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Sydney Film Festival

 

Sydney Film Festival

Sydney Film Festival
Genre Film festival
Date(s) June
Frequency Annually
Location(s) Sydney, New South Wales, Australia
Years active 62
Inaugurated 1954
Website
.au.orgsff

The Sydney Film Festival is an annual film festival held in the Australian city of Sydney and is held over 12 days in June. The competitive film festival draws international and local attention, with films being showcased in several venues across the city centre and includes features, documentaries, short films, retrospectives, films for families and animations. The festival's director is Nashen Moodley, who commenced in early 2012,[1] replacing Clare Stewart.[2]

Contents

  • History 1
  • Festival format 2
  • Competition and film prizes 3
    • Winners of the Sydney Film Prize 3.1
  • Festival directors 4
  • Bibliography 5
  • References 6
  • External links 7

History

Influenced by the experience of Australian film makers with the Edinburgh Film Festival since 1947 and the festival connected with the annual meeting of the Australian Council of Film Societies held at Olinda in the Dandenong Ranges, Victoria in 1952, later Melbourne International Film Festival, a committee sprang from the Film Users Association of New South Wales to establish a film festival in Sydney. The committee included Alan Stout, Professor of Philosophy at The University of Sydney, filmmakers John Heyer and John Kingsford Smith, and Federation of Film Societies secretary David Donaldson.[3] Under the direction of Donaldson, the inaugural festival opened on 11 June 1954 and was held over four days, with screenings at Sydney University. Attendance was at full capacity with 1,200 tickets sold at one guinea each.[3]

By 1958, the festival attracted its first international sponsored guest, Paul Rotha, and advertising into the festival catalogue. The following year, the program expanded to seventeen days and by 1960 exceeded 2,000 subscribers with the introduction of the Opening Night feature film and party.[4] Censorship difficulties arose in the mid-1960a and continued until such time as the festival was granted exemption from censorship in 1971.[5]

From inception until 1967, the University remained the annual home of the festival. The following year, the festival moved to the Wintergarden in Rose Bay where it remained for the ensuing five years. The historic State Theatre became the home of the festival in 1974,[3] and continues to remain one of the festival venues to date.[6] In 2007, the festival introduced a series of live gigs, shows and cabaret-style screening at the nearby Metro Theatre, to expand the festival beyond the traditional cinema experience, and allow a platform for emerging technological innovations in the world of film.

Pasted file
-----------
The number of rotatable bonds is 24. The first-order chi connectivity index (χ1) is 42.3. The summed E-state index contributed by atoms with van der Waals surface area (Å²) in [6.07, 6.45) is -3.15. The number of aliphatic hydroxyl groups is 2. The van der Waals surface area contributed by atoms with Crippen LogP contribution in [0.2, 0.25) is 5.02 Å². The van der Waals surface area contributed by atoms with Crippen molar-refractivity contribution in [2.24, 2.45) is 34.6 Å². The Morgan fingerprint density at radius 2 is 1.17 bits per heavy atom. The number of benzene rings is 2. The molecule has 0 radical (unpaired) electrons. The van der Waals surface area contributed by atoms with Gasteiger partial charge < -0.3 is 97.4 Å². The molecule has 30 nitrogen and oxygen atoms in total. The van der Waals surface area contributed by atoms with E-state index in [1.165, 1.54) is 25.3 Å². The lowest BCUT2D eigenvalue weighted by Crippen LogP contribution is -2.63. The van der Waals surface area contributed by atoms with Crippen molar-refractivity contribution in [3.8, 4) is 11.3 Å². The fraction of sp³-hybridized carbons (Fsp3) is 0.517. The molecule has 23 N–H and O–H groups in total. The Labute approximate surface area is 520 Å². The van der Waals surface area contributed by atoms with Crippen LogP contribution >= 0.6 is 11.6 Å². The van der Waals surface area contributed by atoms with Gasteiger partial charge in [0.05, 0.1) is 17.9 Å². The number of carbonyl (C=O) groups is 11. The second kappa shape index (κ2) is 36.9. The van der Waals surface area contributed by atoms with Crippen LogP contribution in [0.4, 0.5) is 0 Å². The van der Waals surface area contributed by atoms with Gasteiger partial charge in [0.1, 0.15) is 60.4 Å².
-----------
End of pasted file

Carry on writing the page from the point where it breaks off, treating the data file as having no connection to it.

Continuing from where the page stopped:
Festival format

Films are now shown at venues across the Art Gallery of New South Wales, Sydney Town Hall, the Museum of Contemporary Art as well as the State.

Members of the audience can purchase a subscription to the State Theatre for the full two weeks but the number of single session tickets, as well as FlexiPasses of ten, twenty and thirty tickets, has been increasing since introduced in 2001. In 2007 a new FlexiPass, the FlexiDiscovery, was introduced for people aged 18–24, to encourage young people to discover the film festival. Strict guidelines in relation to previous screenings of films means that audiences see films that haven't had general release.

Competition and film prizes

Although a small number of prizes existed from the mid–1980s, prior to 2007, the Sydney Film Festival was classified by the International Federation of Film Producers Associations (FIAPF) as a Non-Competitive Feature Film Festival. On 10 September 2007, the Festival announced it had received funding from the New South Wales government to host an official international competition, which rewarded 'new directions in film'. The FIAFP has since classified the Sydney Film Festival as a Competitive Specialised Feature Film Festival.[7] Members of the audience are able to vote for popular awards, as well as specific industry prizes awarded in the following categories:

  • Sydney Film Prize (presently sponsored by iShares)[8]
  • Australian Documentary Prize (presently sponsored by Foxtel)[9]
  • Award for Australian Best Live Action Short Film (presently sponsored by Dendy) – established in 1989[10]
  • The Rouben Mamoulian Award for the Best Director of an Australian Short Film (presently sponsored by Dendy)[10]
  • Yoram Gross Animation Award (sponsored by Yoram and Sandra Gross) – established in 1986[10]
  • The CRC Award for Best Australian Feature-length Film with a Multicultural Perspective (presently sponsored by the Community Relations Commission For a Multicultural NSW) – established in 1992[10]
  • Peter Rasmussen Innovation Award – established in 2009[11]
  • Audience Award for Best Fiction Feature (presently sponsored by Showtime movie channels)[12]
  • Audience Award for Best Documentary (presently sponsored by Showtime movie channels)[12]

Winners of the Sydney Film Prize

Year Film Director Nationality
2008 Hunger Steve McQueen  England
2009 Bronson Nicolas Winding Refn  Denmark
2010 Heartbeats Xavier Dolan  Canada
2011 Nader and Simin, A Separation Asghar Farhadi  Iran
2012 Alps Yorgos Lanthimos  Greece
2013 Only God Forgives Nicolas Winding Refn  Denmark
2014 Two Days, One Night Dardenne brothers  Belgium
2015 Arabian Nights Miguel Gomes  Portugal

Festival directors

Bibliography

References

  1. ^ a b
  2. ^ a b
  3. ^ a b c d
  4. ^ a b c d Webber (2005), p. 7
  5. ^ Webber (2005), p. 9
  6. ^
  7. ^
  8. ^
  9. ^
  10. ^ a b c d
  11. ^
  12. ^ a b
  13. ^ a b c Webber (2005), p. 8
  14. ^ Webber (2005), p. 11

External links

  • Official Site

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